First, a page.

Two more AI ethics researchers follow Timnit Gebru out of Google

One of the departing employees said she was "tired" of working at the tech giant.

Andrew Kelly / reuters

Google has two lost prominent members of its Ethical AI research group, reports Bloomberg. On Wednesday, researcher Alex Hanna and software engineer Dylan Baker left the company to join Timnit Gebru’s Distributed AI Research Institute. Gebru founded the nonprofit in December following her controversial exit from the tech giant in 2020.

Up until the end of that year, Gebru was one of the co-leads of Google’s Ethical AI research group. After publishing a paper the company said didn’t meet its bar for publication, Gebru claims Google fired her. The company, however, has maintained she resigned. In February 2021, several employees left the unit in protest of Google’s handling of the situation. Later that same month, the company fired Margaret Mitchell, the other co-lead of the Ethical AI research group. Hanna and Baker told Bloomberg the dismissals weighed heavily on them, and that they wanted to work with Gebru again.

“I am quitting because I’m tired,” Hanna wrote on Medium after announcing her departure from the company. The post is in many ways a call to action. “In a word, tech has a whiteness problem. Google is not just a tech organization. Google is a white tech organization,” Hanna writes. “More specifically, tech organizations are committed to defending whiteness through the ‘interrelated practices, processes, actions and meanings,’ the techniques of reproducing the organization. In this case, that means defending their policies of recruitment, hierarchization, and monetization.”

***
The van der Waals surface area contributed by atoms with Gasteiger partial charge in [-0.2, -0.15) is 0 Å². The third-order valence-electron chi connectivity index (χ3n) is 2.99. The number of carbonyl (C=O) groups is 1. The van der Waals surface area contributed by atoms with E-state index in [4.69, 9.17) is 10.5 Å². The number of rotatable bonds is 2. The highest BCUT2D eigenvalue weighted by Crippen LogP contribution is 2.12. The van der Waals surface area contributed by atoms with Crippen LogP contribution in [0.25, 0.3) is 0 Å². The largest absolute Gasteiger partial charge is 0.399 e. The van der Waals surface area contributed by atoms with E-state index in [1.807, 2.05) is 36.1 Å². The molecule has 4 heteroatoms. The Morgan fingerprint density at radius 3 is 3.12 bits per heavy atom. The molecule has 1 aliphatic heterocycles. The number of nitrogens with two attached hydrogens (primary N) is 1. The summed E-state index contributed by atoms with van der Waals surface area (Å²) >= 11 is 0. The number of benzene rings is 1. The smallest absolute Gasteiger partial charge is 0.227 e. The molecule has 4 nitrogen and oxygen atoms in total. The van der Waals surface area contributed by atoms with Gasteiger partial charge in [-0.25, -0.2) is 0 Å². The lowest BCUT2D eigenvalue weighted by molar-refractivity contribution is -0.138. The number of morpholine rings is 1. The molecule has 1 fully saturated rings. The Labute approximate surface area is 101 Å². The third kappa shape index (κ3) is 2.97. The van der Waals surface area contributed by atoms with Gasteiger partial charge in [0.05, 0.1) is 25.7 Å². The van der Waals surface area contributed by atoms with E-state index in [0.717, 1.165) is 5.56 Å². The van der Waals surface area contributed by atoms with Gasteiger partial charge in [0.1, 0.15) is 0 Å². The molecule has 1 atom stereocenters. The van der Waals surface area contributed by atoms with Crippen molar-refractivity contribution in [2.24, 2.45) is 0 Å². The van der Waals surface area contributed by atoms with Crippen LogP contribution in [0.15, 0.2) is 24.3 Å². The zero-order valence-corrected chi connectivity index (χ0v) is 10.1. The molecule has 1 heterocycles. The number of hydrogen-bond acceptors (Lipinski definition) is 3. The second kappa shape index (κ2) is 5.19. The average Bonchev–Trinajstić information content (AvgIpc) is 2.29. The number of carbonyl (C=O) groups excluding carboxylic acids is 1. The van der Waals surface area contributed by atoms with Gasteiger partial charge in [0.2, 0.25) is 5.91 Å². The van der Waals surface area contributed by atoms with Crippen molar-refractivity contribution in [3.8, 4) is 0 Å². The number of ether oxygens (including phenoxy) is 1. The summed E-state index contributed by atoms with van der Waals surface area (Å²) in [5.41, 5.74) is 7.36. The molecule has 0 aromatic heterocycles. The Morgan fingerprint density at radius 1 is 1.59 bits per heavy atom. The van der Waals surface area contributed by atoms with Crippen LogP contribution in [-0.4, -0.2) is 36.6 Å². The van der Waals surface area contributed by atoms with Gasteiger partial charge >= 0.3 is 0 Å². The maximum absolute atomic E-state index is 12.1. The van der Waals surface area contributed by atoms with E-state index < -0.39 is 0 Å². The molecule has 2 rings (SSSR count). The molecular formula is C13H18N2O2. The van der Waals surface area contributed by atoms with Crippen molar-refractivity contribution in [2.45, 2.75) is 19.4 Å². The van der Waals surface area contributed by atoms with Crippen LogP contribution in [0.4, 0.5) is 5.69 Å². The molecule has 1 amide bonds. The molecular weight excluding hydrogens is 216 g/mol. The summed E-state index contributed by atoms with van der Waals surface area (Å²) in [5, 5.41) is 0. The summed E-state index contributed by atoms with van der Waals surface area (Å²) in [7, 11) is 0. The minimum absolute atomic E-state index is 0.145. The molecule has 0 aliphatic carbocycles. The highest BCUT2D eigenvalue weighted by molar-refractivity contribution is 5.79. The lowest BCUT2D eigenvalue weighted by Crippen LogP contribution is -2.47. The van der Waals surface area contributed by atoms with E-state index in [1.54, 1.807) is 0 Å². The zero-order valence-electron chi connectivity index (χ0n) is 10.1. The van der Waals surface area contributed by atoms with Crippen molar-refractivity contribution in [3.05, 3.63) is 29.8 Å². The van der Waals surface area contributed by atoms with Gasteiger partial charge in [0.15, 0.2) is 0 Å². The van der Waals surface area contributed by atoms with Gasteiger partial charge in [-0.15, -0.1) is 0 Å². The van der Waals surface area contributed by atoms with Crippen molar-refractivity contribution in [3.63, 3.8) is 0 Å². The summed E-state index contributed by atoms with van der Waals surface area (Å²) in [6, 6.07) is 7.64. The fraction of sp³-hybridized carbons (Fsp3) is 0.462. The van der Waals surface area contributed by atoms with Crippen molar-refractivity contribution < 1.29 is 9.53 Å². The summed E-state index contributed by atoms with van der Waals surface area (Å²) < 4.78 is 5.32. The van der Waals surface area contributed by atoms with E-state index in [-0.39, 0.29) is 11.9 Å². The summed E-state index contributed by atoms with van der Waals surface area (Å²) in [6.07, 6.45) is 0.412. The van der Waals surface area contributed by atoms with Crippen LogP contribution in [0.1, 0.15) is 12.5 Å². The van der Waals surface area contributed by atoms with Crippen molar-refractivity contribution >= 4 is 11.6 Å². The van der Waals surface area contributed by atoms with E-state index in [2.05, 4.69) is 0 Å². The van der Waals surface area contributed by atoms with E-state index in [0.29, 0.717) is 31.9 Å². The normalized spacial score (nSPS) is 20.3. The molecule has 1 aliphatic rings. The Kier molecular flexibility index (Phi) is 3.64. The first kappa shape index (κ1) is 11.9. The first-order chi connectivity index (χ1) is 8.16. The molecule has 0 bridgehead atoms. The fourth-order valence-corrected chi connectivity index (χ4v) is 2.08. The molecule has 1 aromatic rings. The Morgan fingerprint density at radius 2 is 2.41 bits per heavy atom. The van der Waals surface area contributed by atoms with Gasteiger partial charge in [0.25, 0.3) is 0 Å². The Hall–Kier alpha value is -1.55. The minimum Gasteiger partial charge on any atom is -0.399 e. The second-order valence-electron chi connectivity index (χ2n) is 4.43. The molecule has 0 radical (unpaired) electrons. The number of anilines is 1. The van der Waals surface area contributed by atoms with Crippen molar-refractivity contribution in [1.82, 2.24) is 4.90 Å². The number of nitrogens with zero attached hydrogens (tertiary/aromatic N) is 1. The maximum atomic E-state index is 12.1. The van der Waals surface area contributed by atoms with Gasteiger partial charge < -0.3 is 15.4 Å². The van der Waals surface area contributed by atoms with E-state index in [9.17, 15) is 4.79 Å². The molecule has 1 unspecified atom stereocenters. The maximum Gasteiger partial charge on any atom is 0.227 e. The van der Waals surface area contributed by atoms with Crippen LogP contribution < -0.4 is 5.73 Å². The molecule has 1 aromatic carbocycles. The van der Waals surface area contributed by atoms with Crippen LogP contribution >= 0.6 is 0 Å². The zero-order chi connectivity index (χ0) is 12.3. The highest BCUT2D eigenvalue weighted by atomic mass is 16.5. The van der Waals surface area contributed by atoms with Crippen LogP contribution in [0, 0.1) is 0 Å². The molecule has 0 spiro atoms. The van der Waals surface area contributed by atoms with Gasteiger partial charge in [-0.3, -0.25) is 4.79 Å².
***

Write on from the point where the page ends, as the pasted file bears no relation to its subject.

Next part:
The post also touches on the paper at the center of Gebru’s dismissal from the company. Hanna says the claim Jeff Dean, the head of Google’s AI division, made about the robustness of the company’s publishing process was “laughable.” She points to analysis the group Google Walkout for Real Change published in 2020. “Google management remained silent when an article on the Google Walkout page pointed out that there were many counterexamples, like how nearly half of papers in the system were approved within a day or less of the deadline,” Hanna said.

Hanna and Baker told Bloomberg they also believe Google has become less willing to listen to employees in recent years. They specifically pointed to the company’s pursuit of potential contracts from the Pentagon over the past and the very public objections of its workers.

“We appreciate Alex and Dylan’s contributions — our research on responsible AI is incredibly important, and we’re continuing to expand our work in this area in keeping with our AI Principles," A Google spokesperson told Engadget. "We’re also committed to building a company where people of different views, backgrounds and experiences can do their best work and show up for one another.”